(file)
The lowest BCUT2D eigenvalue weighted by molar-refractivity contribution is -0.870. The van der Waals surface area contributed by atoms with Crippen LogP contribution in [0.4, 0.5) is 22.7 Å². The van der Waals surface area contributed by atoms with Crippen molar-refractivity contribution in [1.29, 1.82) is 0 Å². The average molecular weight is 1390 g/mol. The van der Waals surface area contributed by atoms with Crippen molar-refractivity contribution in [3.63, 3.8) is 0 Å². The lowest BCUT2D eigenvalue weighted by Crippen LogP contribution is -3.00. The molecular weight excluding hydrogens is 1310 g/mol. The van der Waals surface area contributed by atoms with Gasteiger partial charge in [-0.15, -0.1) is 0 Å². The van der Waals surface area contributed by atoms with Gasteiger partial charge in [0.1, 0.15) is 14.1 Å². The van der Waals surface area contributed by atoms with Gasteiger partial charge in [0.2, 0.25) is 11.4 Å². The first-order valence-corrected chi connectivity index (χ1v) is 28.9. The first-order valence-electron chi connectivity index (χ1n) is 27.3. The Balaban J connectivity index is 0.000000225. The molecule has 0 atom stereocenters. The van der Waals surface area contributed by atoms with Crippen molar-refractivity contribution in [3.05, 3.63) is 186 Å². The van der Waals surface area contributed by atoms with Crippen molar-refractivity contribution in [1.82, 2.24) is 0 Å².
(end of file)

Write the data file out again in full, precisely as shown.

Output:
The lowest BCUT2D eigenvalue weighted by molar-refractivity contribution is -0.870. The van der Waals surface area contributed by atoms with Crippen LogP contribution in [0.4, 0.5) is 22.7 Å². The van der Waals surface area contributed by atoms with Crippen molar-refractivity contribution in [1.29, 1.82) is 0 Å². The average molecular weight is 1390 g/mol. The van der Waals surface area contributed by atoms with Crippen molar-refractivity contribution in [3.63, 3.8) is 0 Å². The lowest BCUT2D eigenvalue weighted by Crippen LogP contribution is -3.00. The molecular weight excluding hydrogens is 1310 g/mol. The van der Waals surface area contributed by atoms with Gasteiger partial charge in [-0.15, -0.1) is 0 Å². The van der Waals surface area contributed by atoms with Gasteiger partial charge in [0.1, 0.15) is 14.1 Å². The van der Waals surface area contributed by atoms with Gasteiger partial charge in [0.2, 0.25) is 11.4 Å². The first-order valence-corrected chi connectivity index (χ1v) is 28.9. The first-order valence-electron chi connectivity index (χ1n) is 27.3. The Balaban J connectivity index is 0.000000225. The molecule has 0 atom stereocenters. The van der Waals surface area contributed by atoms with Crippen molar-refractivity contribution in [3.05, 3.63) is 186 Å². The van der Waals surface area contributed by atoms with Crippen molar-refractivity contribution in [1.82, 2.24) is 0 Å².